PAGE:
Labor Secretary Alexander Acosta defended the controversial 2008 plea deal he cut with financier Jeffrey Epstein in a lengthy news conference Wednesday. He spent much of it casting his decision as a choice. The choice, according to Acosta, was between (1) a plea deal that would put Epstein behind bars and (2) either state charges that were insufficient or a federal prosecution that might fail.
“He needed to go to jail,” Acosta said in defending the decision to cut a deal, “and that was the focus.”
But what if that’s a false choice?
There are many questions emanating from the Epstein plea deal Acosta agreed to as a U.S. attorney in Miami, now that Epstein has been indicted on a charge of child trafficking. Epstein only had to register as a sex offender and wound up going to jail for just 13 months — a much shorter sentence than the one he faces today.
Chief among them is this one: Why did that decision have to be made right then and there? If the evidence wasn’t there yet to be confident in a large-scale federal case, why not investigate further and hopefully uncover what federal prosecutors in New York revealed on Monday?
As we’ve found out in recent days, there was clearly more evidence there to discover. The new indictment involves conduct that allegedly took place between 2002 and 2005 — years before the plea deal — and spanned Epstein’s homes in New York and Palm Beach, Fla. But the deal Acosta cut with Epstein included a non-prosecution agreement that effectively ended the investigation. The non-prosecution agreement was included in the deal even though, as we found out last year in a newly revealed FBI document, the FBI was still interviewing potential witnesses and victims “from across the United States” at the time.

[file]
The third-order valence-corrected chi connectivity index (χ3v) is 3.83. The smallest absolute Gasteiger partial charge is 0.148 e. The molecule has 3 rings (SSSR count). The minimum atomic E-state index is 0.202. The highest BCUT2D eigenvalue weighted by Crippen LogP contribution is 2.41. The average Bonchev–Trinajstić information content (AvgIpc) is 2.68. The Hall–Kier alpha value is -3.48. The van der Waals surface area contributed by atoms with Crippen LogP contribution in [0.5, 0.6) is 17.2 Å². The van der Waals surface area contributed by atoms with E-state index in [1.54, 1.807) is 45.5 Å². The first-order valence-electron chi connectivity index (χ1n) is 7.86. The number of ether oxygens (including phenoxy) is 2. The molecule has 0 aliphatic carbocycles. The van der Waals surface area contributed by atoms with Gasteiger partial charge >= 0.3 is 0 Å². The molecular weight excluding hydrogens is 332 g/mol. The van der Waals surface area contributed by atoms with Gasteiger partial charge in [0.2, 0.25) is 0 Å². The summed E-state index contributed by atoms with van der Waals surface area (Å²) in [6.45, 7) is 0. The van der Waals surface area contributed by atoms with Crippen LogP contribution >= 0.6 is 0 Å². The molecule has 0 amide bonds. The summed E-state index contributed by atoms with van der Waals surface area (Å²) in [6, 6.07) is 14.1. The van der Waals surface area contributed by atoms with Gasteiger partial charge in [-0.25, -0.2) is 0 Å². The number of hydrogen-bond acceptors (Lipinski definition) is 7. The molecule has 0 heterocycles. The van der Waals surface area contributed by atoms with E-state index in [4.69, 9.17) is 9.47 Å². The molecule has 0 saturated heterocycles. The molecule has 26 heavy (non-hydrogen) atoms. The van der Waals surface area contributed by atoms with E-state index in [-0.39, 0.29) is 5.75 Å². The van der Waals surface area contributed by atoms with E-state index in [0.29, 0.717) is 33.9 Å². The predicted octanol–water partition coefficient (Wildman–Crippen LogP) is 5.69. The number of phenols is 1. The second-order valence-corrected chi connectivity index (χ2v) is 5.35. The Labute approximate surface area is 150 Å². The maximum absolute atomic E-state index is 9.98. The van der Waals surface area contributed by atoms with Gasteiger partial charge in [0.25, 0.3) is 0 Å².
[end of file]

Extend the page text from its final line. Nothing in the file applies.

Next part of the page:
NBC News’s Peter Alexander asked Acosta that question — why not just keep investigating? — but Acosta didn’t fully answer it. He instead emphasized that it only shut down the investigation in the Southern District of Florida and that the victims who were known at the time were allowed to pursue civil litigation.
“That does not mean that the investigation had to end nationwide,” Acosta said, adding: “And as we saw in New York, investigations have proceeded in other districts.”
As we’ve seen, though, it would be more than a decade before another office would discover enough evidence to confidently indict Epstein. It’s logical to ask how much sooner that could have come about if the investigation in Florida hadn’t been forced to a conclusion.
That’s a huge what-if, and such decisions are undoubtedly very difficult. Acosta was patient and accommodating to reporters on Wednesday. He answered many questions about the matter over the course of nearly an hour. He was quick to point to affidavits from a career prosecutor and an FBI agent who worked on the case effectively vouching for him. He shrugged off questions about his political future, saying his appearance was more about setting the record straight when it came to a tough decision.
But the deal that was cut is one thing; the timing of it was another. And by casting himself and federal prosecutors as coming to the rescue of a flawed and inadequate state prosecution by cutting a deal with Epstein, he’s not accounting for the full range of options.
He’d do better to offer a more substantial answer to Alexander’s question.